10
\$\begingroup\$

I have played some games of D&D and when it comes to groups of enemies, I'm always asking myself "Does this encounter have a good CR for my group? Is it too strong/weak?".

I might have missed the point in the DMG or the MM where the formula to calculate the CR of a group of enemies is given, but since I couldn't find it, I came here to ask if someone knows it.

\$\endgroup\$
7

2 Answers 2

17
\$\begingroup\$

The answer to this is slightly more complicated than I think most would like. There's no easy way to calculate the total CR of an encounter; CR is one factor used in assessing Encounter Difficulty. (Which appears to be your actual question, assessing encounter difficulty). You (1) use CR to calculate the XP value of the encounter, and (2) then compare that to the Encounter Difficulty table (after applying the formula for multiple creatures) and (3) then compare that to the chart given on page 82 of the DMG.

The calculation process

Let's use level 4 characters

  1. A level 4 character provides the XP thresholds of: 125 for easy, 250 for medium, 375 for hard, and 500 for deadly (this chart is on pg 82 of the DMG).

  2. A party of 4 level 4's have the values of: 500, 1000, 1500, 2000 for easy, medium, hard, and deadly respectively. Now, you might be thinking "Oh, that's not too bad!" but we're not done here.

  3. If you have 1 monster all you have to do is compare it's XP value to your formula and you're good to go! Like a CR 5 Bulette (1800 xp) is a Hard encounter for your PCs.

  4. If you add more monsters page 82 provides more help in the form of another table.

    • If you have 2 monsters you multiply their total XP by 1.5, if there's 3-6 you multiply by 2, and this continues.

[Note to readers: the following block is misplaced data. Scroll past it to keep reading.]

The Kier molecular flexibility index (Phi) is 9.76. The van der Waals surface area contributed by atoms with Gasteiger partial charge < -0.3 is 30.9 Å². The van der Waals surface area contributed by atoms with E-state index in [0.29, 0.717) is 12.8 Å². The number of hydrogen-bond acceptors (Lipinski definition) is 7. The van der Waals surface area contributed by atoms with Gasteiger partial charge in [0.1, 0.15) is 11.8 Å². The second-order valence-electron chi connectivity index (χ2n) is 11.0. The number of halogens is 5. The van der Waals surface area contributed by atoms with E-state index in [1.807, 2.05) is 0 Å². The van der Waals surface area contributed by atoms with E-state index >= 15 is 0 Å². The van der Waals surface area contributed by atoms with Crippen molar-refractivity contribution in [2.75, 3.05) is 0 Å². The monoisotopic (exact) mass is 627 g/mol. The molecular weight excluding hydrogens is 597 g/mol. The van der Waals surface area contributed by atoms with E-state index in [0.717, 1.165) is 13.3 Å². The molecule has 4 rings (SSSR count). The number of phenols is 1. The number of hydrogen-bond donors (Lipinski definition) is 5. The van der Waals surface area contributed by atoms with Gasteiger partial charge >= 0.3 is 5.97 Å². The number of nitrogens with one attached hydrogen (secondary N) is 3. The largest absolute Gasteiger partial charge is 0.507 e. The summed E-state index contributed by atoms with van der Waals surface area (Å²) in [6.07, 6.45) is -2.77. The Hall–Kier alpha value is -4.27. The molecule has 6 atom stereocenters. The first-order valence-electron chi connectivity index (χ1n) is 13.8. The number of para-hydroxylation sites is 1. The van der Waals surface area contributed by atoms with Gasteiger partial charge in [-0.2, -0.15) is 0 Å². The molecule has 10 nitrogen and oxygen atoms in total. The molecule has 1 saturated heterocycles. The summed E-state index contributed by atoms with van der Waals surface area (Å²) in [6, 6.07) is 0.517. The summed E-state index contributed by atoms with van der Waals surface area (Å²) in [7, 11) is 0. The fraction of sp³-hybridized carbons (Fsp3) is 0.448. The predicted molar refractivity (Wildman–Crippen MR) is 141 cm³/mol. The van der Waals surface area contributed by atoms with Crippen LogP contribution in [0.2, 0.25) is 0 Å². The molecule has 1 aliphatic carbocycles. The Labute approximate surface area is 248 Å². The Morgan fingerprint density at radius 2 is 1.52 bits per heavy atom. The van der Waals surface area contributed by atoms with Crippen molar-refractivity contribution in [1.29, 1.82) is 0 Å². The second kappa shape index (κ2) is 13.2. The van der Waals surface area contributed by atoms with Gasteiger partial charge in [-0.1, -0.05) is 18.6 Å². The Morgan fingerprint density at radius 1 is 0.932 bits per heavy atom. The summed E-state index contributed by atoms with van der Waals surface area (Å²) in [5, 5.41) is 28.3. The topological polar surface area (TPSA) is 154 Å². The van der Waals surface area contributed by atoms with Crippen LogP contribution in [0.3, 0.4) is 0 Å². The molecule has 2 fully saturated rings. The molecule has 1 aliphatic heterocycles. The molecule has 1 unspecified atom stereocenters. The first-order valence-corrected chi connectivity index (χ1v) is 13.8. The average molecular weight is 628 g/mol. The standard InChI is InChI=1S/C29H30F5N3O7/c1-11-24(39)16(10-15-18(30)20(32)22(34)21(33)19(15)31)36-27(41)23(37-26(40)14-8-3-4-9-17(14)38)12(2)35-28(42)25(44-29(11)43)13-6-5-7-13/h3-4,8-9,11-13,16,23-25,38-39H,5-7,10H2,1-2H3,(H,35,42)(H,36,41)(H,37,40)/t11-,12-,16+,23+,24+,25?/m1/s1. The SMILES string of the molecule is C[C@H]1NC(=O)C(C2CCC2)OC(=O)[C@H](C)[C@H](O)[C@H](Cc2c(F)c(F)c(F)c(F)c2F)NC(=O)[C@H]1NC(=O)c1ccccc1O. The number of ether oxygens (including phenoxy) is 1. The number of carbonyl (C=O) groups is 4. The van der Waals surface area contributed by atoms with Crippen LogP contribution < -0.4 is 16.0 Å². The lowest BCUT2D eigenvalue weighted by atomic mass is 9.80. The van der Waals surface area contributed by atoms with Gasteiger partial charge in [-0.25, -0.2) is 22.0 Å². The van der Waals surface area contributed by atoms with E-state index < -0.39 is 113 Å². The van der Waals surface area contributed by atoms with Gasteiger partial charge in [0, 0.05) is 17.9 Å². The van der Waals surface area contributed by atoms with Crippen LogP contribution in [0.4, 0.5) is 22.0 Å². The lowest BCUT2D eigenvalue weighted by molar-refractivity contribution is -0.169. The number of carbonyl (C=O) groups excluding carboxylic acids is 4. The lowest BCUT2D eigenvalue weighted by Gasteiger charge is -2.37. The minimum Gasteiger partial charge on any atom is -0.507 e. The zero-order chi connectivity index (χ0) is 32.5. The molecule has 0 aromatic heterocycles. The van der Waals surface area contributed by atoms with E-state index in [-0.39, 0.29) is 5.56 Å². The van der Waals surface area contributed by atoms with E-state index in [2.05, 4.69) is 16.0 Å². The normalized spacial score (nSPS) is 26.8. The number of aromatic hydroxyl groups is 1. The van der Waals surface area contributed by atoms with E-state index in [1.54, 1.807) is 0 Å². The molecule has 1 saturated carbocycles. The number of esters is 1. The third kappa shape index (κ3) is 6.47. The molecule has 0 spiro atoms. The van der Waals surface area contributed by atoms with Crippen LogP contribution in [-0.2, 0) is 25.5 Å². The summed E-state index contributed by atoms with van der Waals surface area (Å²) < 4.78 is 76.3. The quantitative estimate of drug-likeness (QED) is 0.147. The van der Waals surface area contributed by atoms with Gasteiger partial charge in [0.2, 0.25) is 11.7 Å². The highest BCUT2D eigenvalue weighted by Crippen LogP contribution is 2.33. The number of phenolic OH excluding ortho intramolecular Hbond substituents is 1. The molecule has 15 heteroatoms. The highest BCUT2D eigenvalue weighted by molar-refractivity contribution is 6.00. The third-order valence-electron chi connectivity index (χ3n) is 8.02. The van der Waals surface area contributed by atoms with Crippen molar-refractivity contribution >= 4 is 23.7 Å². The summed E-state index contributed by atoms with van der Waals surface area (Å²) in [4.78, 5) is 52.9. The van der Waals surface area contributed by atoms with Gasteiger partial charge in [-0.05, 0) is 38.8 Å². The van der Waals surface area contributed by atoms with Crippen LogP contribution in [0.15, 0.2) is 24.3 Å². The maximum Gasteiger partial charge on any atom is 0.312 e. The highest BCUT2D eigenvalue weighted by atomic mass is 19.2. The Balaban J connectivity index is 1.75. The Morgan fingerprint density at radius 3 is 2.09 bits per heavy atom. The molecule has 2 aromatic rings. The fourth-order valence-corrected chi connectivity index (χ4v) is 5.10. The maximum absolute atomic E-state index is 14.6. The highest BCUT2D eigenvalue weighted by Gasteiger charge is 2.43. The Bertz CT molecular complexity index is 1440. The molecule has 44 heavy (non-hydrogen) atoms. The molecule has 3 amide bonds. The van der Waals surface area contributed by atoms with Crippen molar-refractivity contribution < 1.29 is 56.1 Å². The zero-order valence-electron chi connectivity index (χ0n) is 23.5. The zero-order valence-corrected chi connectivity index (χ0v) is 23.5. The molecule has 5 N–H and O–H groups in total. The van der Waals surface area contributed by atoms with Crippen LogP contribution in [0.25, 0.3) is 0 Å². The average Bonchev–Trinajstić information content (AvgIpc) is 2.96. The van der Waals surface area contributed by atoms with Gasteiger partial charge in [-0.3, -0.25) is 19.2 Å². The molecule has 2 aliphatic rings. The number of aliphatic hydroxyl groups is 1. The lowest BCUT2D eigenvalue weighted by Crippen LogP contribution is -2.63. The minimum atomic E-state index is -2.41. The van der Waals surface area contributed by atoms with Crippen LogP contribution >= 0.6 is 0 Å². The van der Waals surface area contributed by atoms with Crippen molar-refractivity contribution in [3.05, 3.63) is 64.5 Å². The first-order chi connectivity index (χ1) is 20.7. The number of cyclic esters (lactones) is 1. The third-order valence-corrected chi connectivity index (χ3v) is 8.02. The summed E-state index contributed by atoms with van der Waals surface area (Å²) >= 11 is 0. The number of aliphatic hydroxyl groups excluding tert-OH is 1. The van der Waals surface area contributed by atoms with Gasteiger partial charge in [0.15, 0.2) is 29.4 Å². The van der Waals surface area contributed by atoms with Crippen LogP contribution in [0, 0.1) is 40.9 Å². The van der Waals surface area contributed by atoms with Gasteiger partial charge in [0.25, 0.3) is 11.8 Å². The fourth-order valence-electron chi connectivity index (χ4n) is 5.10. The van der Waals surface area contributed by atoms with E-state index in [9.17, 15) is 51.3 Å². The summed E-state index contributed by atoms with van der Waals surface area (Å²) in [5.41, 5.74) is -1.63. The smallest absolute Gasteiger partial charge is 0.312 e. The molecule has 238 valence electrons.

Example Multi-Monster Encounter for that party.

If you have 3 CR 2 Ettercaps (450 XP each, modified to 2700 by formula) confront the party, it's a deadly (Probably much more than deadly) encounter for that party.

That same encounter for 4 5th level adventurers

From the XP Threshold table, a 5th level character's values are:
Simple: 250, Medium: 500, Hard: 750, Deadly: 1,100. (1000, 2000, 3000, 4400 for a party of four)
The same 3 Ettercap encounter is between Medium and Hard for the higher level party. (DMG suggests rounding down so it's a "Medium" encounter in this situation.

Too much math?

I agree! There's a website called Kobold Fight Club that will do all this math for you! All you need to do is input party size and level and select your monsters and you can see how difficult (and how much XP they'll get!) for an encounter

\$\endgroup\$
4
  • 1
    \$\begingroup\$ I did a bit of formatting, and added the examples, to better illustrate your points. (This is the kind of answer I had in mind to offer, thanks for saving me the work!) +1 \$\endgroup\$ Dec 23, 2019 at 16:42
  • \$\begingroup\$ It’s worth pointing out that the DMG recommends not pitting the party against monsters with a CR higher than the party’s level. So a CR 5 bulette against a level 4 party might be more deadly than the XP table implies. \$\endgroup\$
    – ktt4d
    Dec 24, 2019 at 4:03
  • \$\begingroup\$ Could you make the reference book and page more visible? It's buried in sentences and barely visible at a quick glance, to the point where I initially wanted to ask you to add those references before reading it entirely and finding the answer. \$\endgroup\$ Dec 24, 2019 at 13:15
  • \$\begingroup\$ @ktt4d in my experience with a 4v1 the party can win an encounter that was much beyond deadly due to the action economy. Especially if you have very tactical players using haste and other buffs optimally. \$\endgroup\$ Dec 24, 2019 at 14:15
3
\$\begingroup\$

The rules for balancing a combat encounter are found in chapter 13 of the basic rules or chapter 3 of the Dungeon Masters Guide.

An alternative format, but using the same math underneath, is found in chapter 2 of Xanathar's Guide to Everything. The play test version of this alternative format can be found in the Encounter Building Unearthed Arcana.

Various online calculators can also be used, including one from dndbeyond.

\$\endgroup\$

You must log in to answer this question.

Not the answer you're looking for? Browse other questions tagged .